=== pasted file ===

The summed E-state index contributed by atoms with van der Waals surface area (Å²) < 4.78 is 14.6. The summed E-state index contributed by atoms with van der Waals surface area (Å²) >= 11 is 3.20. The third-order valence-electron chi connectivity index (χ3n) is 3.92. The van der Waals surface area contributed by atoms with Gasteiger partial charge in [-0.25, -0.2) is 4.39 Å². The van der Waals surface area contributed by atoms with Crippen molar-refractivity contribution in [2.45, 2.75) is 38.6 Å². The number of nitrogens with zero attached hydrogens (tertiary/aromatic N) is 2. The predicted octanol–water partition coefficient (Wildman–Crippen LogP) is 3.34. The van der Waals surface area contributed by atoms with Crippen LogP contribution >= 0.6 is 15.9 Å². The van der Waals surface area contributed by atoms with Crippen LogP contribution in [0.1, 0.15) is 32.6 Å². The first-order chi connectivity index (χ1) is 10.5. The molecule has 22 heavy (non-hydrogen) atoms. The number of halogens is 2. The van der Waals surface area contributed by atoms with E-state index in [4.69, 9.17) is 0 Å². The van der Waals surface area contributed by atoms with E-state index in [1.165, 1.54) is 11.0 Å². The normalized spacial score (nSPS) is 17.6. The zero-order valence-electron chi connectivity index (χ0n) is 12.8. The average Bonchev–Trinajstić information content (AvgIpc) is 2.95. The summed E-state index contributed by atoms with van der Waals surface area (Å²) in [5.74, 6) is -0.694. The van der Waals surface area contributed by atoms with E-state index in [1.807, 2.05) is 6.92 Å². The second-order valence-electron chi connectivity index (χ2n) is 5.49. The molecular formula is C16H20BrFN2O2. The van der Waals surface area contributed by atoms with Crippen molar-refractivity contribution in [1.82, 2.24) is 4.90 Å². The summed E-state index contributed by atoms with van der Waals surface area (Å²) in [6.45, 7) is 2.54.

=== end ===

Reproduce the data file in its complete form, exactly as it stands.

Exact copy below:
The summed E-state index contributed by atoms with van der Waals surface area (Å²) < 4.78 is 14.6. The summed E-state index contributed by atoms with van der Waals surface area (Å²) >= 11 is 3.20. The third-order valence-electron chi connectivity index (χ3n) is 3.92. The van der Waals surface area contributed by atoms with Gasteiger partial charge in [-0.25, -0.2) is 4.39 Å². The van der Waals surface area contributed by atoms with Crippen molar-refractivity contribution in [2.45, 2.75) is 38.6 Å². The number of nitrogens with zero attached hydrogens (tertiary/aromatic N) is 2. The predicted octanol–water partition coefficient (Wildman–Crippen LogP) is 3.34. The van der Waals surface area contributed by atoms with Crippen LogP contribution >= 0.6 is 15.9 Å². The van der Waals surface area contributed by atoms with Crippen LogP contribution in [0.1, 0.15) is 32.6 Å². The first-order chi connectivity index (χ1) is 10.5. The molecule has 22 heavy (non-hydrogen) atoms. The number of halogens is 2. The van der Waals surface area contributed by atoms with E-state index in [4.69, 9.17) is 0 Å². The van der Waals surface area contributed by atoms with E-state index in [1.165, 1.54) is 11.0 Å². The normalized spacial score (nSPS) is 17.6. The zero-order valence-electron chi connectivity index (χ0n) is 12.8. The average Bonchev–Trinajstić information content (AvgIpc) is 2.95. The summed E-state index contributed by atoms with van der Waals surface area (Å²) in [5.74, 6) is -0.694. The van der Waals surface area contributed by atoms with E-state index in [1.807, 2.05) is 6.92 Å². The second-order valence-electron chi connectivity index (χ2n) is 5.49. The molecular formula is C16H20BrFN2O2. The van der Waals surface area contributed by atoms with Crippen molar-refractivity contribution in [1.82, 2.24) is 4.90 Å². The summed E-state index contributed by atoms with van der Waals surface area (Å²) in [6.45, 7) is 2.54.